The unravelling of Allen Stanford’s business empire may have come as a shock to the officials of the West Indies Cricket Board (WICB) and England and Wales Cricket Board (ECB), but to most others, it was an accident waiting to happen.
Stanford did pump some much-needed funds in West Indies cricket and that bought him the confidence of those who ran West Indies cricket. So, when he proposed a T20 tournament for a purse of $20 million, the West Indies board gave its backing.
The proposal backed by the WICB was on the ICC’s table for the past few years. It wasn’t getting through because a majority of the Test member countries were wondering how they would get a share of the prize money offered since Stanford had made it clear that it was a ‘winners take all’ contest and if his team, the Stanford All Stars won, they would keep the 20 million.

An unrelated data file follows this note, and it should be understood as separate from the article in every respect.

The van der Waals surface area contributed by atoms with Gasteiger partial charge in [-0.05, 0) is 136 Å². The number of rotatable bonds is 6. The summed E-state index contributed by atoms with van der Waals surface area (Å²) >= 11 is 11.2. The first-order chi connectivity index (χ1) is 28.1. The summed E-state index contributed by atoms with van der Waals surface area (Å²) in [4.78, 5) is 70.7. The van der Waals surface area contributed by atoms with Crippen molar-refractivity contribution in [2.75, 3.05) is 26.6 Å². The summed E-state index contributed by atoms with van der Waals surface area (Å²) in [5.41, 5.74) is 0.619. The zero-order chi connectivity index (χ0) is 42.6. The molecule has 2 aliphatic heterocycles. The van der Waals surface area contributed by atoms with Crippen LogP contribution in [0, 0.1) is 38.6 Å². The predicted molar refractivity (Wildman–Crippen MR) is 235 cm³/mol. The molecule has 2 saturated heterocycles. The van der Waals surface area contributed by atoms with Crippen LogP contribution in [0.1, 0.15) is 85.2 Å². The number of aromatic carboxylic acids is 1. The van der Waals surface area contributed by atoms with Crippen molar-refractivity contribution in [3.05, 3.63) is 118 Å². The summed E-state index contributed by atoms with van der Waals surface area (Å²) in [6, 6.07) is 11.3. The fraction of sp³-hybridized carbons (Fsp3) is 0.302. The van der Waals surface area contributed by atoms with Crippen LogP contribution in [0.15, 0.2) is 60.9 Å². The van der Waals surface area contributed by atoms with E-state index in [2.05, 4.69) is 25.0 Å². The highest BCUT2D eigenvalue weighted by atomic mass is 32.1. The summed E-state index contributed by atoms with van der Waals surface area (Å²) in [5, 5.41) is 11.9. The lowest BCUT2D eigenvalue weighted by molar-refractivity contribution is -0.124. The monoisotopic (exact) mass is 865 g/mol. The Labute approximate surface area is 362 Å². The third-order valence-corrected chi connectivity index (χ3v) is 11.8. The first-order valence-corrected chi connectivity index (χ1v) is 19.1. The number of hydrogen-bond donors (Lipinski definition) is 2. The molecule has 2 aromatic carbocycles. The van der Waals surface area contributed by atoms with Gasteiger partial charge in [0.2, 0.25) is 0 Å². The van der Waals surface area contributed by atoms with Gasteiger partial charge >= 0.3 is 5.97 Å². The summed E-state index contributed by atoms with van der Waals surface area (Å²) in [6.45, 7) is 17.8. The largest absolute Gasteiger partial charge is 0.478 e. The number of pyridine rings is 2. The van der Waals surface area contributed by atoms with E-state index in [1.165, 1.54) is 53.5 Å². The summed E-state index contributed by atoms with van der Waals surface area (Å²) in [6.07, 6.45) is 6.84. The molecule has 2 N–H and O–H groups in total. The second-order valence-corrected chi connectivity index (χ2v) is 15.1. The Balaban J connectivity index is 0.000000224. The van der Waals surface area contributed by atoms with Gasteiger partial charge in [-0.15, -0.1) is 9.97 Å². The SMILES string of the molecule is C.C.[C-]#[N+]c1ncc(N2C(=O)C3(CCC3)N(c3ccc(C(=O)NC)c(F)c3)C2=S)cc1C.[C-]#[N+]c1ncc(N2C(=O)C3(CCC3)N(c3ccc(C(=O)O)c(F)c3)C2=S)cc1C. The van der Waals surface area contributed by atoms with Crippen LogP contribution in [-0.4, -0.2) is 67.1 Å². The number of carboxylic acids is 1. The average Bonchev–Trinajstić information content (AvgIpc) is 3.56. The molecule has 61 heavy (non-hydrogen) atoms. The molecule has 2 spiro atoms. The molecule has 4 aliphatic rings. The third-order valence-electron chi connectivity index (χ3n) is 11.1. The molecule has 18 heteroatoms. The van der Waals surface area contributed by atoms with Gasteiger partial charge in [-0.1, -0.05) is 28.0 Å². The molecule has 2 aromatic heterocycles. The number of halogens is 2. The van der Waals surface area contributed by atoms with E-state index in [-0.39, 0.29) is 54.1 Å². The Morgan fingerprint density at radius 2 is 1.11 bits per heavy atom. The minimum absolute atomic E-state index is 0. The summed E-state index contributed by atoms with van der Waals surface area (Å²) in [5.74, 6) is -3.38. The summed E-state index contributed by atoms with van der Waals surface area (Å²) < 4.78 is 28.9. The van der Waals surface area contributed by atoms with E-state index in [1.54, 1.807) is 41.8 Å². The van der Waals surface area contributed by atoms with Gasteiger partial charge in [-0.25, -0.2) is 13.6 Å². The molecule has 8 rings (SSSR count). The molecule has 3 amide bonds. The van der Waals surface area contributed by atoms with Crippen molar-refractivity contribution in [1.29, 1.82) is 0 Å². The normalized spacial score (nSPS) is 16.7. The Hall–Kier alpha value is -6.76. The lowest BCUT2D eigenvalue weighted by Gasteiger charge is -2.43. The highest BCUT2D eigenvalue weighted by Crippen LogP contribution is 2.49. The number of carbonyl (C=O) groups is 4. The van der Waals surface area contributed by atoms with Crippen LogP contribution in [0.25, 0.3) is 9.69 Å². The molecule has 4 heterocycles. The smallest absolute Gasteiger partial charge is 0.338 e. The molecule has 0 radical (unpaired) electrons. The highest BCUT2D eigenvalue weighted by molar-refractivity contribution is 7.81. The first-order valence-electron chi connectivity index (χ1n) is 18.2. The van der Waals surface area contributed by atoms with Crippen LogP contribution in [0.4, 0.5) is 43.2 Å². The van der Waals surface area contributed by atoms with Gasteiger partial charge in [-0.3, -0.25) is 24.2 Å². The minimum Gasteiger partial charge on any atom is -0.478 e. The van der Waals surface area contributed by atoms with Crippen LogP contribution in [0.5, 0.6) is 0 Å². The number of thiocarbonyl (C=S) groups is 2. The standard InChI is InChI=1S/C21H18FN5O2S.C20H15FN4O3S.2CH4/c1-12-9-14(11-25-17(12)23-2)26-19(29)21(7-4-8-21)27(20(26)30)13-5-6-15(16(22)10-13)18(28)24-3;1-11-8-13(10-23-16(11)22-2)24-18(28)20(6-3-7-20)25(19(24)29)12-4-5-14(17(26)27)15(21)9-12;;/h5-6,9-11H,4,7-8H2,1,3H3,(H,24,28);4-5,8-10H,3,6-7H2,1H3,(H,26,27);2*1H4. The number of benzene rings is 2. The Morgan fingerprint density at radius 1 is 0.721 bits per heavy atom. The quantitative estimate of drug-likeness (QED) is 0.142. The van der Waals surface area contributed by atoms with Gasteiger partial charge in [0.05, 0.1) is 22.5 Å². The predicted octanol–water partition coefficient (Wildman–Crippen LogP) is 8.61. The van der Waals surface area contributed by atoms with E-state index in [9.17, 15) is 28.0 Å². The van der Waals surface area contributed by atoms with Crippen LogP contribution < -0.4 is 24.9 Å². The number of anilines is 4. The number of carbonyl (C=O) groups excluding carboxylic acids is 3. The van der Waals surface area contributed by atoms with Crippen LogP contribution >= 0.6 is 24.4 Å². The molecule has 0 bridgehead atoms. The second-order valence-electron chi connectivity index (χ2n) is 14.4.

He was of course ready to pay an appearance fee to the boards whose teams would be playing in the contest. The main argument of the majority of the member countries was that apart from Australia, England and India no other team would get invited simply because they were not big box office draws.
When the IPL took off in a spectacular manner, Stanford realised he would be marginalized. With the WICB in his pocket, he approached the ECB which was at loggerheads with the BCCI. It had already banned its players from playing in the IPL and it was planning an English Premier League to rival the IPL. The ECB signed a five-year deal with Stanford where its team would play against the Stanford All Stars.
On a high after the deal, the ECB thumbed its nose at the BCCI and even refused to be a founding member of the Champions League which could have earned it around $100 million a year. The Stanford deal was to get the ECB seventeen-and-half million over five years. Who did the maths there is anybody’s guess, but there’s no doubt that the media will demand answers.